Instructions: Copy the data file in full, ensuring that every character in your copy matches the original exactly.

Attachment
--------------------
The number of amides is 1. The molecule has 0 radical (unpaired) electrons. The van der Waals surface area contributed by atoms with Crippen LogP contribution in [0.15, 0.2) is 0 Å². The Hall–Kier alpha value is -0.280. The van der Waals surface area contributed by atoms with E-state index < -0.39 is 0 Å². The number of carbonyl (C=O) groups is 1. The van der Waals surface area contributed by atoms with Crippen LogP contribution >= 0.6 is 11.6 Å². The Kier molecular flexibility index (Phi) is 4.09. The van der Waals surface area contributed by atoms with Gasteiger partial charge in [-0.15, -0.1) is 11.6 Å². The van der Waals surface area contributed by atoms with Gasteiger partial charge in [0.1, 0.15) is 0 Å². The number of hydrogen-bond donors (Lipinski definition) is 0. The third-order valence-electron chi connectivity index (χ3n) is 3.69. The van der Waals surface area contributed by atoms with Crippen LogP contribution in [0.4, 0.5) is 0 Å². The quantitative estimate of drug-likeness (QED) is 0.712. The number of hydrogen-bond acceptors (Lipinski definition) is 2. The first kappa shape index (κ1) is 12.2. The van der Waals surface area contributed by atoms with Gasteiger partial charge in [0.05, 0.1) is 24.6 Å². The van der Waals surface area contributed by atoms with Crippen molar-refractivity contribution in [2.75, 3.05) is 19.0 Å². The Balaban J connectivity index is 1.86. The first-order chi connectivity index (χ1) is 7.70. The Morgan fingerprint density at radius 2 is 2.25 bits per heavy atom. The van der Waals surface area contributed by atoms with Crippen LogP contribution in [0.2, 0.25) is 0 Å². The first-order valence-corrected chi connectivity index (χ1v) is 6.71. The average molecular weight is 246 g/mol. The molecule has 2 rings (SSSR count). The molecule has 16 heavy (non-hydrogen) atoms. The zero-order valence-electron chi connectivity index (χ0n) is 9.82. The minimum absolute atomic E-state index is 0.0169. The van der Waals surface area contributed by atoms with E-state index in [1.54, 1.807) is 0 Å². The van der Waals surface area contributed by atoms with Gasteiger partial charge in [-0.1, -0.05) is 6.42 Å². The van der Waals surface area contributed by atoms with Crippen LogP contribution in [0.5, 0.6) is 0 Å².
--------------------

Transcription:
The number of amides is 1. The molecule has 0 radical (unpaired) electrons. The van der Waals surface area contributed by atoms with Crippen LogP contribution in [0.15, 0.2) is 0 Å². The Hall–Kier alpha value is -0.280. The van der Waals surface area contributed by atoms with E-state index < -0.39 is 0 Å². The number of carbonyl (C=O) groups is 1. The van der Waals surface area contributed by atoms with Crippen LogP contribution >= 0.6 is 11.6 Å². The Kier molecular flexibility index (Phi) is 4.09. The van der Waals surface area contributed by atoms with Gasteiger partial charge in [-0.15, -0.1) is 11.6 Å². The van der Waals surface area contributed by atoms with Gasteiger partial charge in [0.1, 0.15) is 0 Å². The number of hydrogen-bond donors (Lipinski definition) is 0. The third-order valence-electron chi connectivity index (χ3n) is 3.69. The van der Waals surface area contributed by atoms with Crippen LogP contribution in [0.4, 0.5) is 0 Å². The quantitative estimate of drug-likeness (QED) is 0.712. The number of hydrogen-bond acceptors (Lipinski definition) is 2. The first kappa shape index (κ1) is 12.2. The van der Waals surface area contributed by atoms with Gasteiger partial charge in [0.05, 0.1) is 24.6 Å². The van der Waals surface area contributed by atoms with Crippen molar-refractivity contribution in [2.75, 3.05) is 19.0 Å². The Balaban J connectivity index is 1.86. The first-order chi connectivity index (χ1) is 7.70. The Morgan fingerprint density at radius 2 is 2.25 bits per heavy atom. The van der Waals surface area contributed by atoms with Crippen LogP contribution in [0.2, 0.25) is 0 Å². The first-order valence-corrected chi connectivity index (χ1v) is 6.71. The average molecular weight is 246 g/mol. The molecule has 2 rings (SSSR count). The molecule has 16 heavy (non-hydrogen) atoms. The zero-order valence-electron chi connectivity index (χ0n) is 9.82. The minimum absolute atomic E-state index is 0.0169. The van der Waals surface area contributed by atoms with E-state index in [1.54, 1.807) is 0 Å². The van der Waals surface area contributed by atoms with Gasteiger partial charge in [-0.1, -0.05) is 6.42 Å². The van der Waals surface area contributed by atoms with Crippen LogP contribution in [0.5, 0.6) is 0 Å².